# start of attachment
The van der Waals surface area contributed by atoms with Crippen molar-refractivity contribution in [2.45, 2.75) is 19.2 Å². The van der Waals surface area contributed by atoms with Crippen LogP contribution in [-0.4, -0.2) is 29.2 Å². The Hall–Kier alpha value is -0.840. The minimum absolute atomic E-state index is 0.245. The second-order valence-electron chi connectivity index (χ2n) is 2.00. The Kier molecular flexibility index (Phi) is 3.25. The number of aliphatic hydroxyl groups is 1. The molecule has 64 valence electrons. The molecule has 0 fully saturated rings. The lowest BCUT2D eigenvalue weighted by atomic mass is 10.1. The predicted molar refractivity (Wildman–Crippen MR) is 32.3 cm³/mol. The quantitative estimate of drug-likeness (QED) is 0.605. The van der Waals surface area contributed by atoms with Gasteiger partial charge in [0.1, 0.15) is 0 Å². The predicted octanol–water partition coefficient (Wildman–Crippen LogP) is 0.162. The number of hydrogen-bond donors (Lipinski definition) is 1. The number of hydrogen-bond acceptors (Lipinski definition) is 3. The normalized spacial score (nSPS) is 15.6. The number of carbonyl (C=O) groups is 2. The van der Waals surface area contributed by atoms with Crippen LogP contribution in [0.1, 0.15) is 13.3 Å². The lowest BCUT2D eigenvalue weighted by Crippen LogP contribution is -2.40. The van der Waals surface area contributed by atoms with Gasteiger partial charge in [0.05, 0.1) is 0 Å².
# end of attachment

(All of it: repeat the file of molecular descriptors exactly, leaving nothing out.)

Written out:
The van der Waals surface area contributed by atoms with Crippen molar-refractivity contribution in [2.45, 2.75) is 19.2 Å². The van der Waals surface area contributed by atoms with Crippen LogP contribution in [-0.4, -0.2) is 29.2 Å². The Hall–Kier alpha value is -0.840. The minimum absolute atomic E-state index is 0.245. The second-order valence-electron chi connectivity index (χ2n) is 2.00. The Kier molecular flexibility index (Phi) is 3.25. The number of aliphatic hydroxyl groups is 1. The molecule has 64 valence electrons. The molecule has 0 fully saturated rings. The lowest BCUT2D eigenvalue weighted by atomic mass is 10.1. The predicted molar refractivity (Wildman–Crippen MR) is 32.3 cm³/mol. The quantitative estimate of drug-likeness (QED) is 0.605. The van der Waals surface area contributed by atoms with Gasteiger partial charge in [0.1, 0.15) is 0 Å². The predicted octanol–water partition coefficient (Wildman–Crippen LogP) is 0.162. The number of hydrogen-bond donors (Lipinski definition) is 1. The number of hydrogen-bond acceptors (Lipinski definition) is 3. The normalized spacial score (nSPS) is 15.6. The number of carbonyl (C=O) groups is 2. The van der Waals surface area contributed by atoms with Crippen LogP contribution in [0.1, 0.15) is 13.3 Å². The lowest BCUT2D eigenvalue weighted by Crippen LogP contribution is -2.40. The van der Waals surface area contributed by atoms with Gasteiger partial charge in [0.05, 0.1) is 0 Å².